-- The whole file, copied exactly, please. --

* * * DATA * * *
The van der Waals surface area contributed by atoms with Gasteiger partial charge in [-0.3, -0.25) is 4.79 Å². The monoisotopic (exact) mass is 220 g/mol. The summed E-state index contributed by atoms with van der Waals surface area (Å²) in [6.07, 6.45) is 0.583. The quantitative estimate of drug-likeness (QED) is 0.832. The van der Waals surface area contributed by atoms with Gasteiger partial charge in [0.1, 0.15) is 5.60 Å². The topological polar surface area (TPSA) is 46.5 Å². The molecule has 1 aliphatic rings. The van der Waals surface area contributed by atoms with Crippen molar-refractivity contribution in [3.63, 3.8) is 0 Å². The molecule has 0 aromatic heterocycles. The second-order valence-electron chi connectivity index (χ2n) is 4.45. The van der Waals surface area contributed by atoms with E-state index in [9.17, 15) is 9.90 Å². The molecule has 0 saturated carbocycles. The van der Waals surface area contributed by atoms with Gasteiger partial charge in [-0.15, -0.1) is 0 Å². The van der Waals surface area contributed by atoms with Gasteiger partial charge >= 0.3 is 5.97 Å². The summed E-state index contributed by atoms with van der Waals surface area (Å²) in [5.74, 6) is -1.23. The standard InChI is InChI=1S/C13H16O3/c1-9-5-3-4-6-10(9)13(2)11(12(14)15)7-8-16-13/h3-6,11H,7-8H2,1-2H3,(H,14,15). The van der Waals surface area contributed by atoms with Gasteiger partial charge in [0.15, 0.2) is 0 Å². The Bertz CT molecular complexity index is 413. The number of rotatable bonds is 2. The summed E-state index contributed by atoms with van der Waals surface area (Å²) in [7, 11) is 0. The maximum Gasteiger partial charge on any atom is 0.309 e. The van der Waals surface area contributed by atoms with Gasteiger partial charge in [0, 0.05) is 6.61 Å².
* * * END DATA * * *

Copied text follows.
The van der Waals surface area contributed by atoms with Gasteiger partial charge in [-0.3, -0.25) is 4.79 Å². The monoisotopic (exact) mass is 220 g/mol. The summed E-state index contributed by atoms with van der Waals surface area (Å²) in [6.07, 6.45) is 0.583. The quantitative estimate of drug-likeness (QED) is 0.832. The van der Waals surface area contributed by atoms with Gasteiger partial charge in [0.1, 0.15) is 5.60 Å². The topological polar surface area (TPSA) is 46.5 Å². The molecule has 1 aliphatic rings. The van der Waals surface area contributed by atoms with Crippen molar-refractivity contribution in [3.63, 3.8) is 0 Å². The molecule has 0 aromatic heterocycles. The second-order valence-electron chi connectivity index (χ2n) is 4.45. The van der Waals surface area contributed by atoms with E-state index in [9.17, 15) is 9.90 Å². The molecule has 0 saturated carbocycles. The van der Waals surface area contributed by atoms with Gasteiger partial charge in [-0.15, -0.1) is 0 Å². The van der Waals surface area contributed by atoms with Gasteiger partial charge >= 0.3 is 5.97 Å². The summed E-state index contributed by atoms with van der Waals surface area (Å²) in [5.74, 6) is -1.23. The standard InChI is InChI=1S/C13H16O3/c1-9-5-3-4-6-10(9)13(2)11(12(14)15)7-8-16-13/h3-6,11H,7-8H2,1-2H3,(H,14,15). The van der Waals surface area contributed by atoms with Gasteiger partial charge in [0.15, 0.2) is 0 Å². The Bertz CT molecular complexity index is 413. The number of rotatable bonds is 2. The summed E-state index contributed by atoms with van der Waals surface area (Å²) in [7, 11) is 0. The maximum Gasteiger partial charge on any atom is 0.309 e. The van der Waals surface area contributed by atoms with Gasteiger partial charge in [0, 0.05) is 6.61 Å².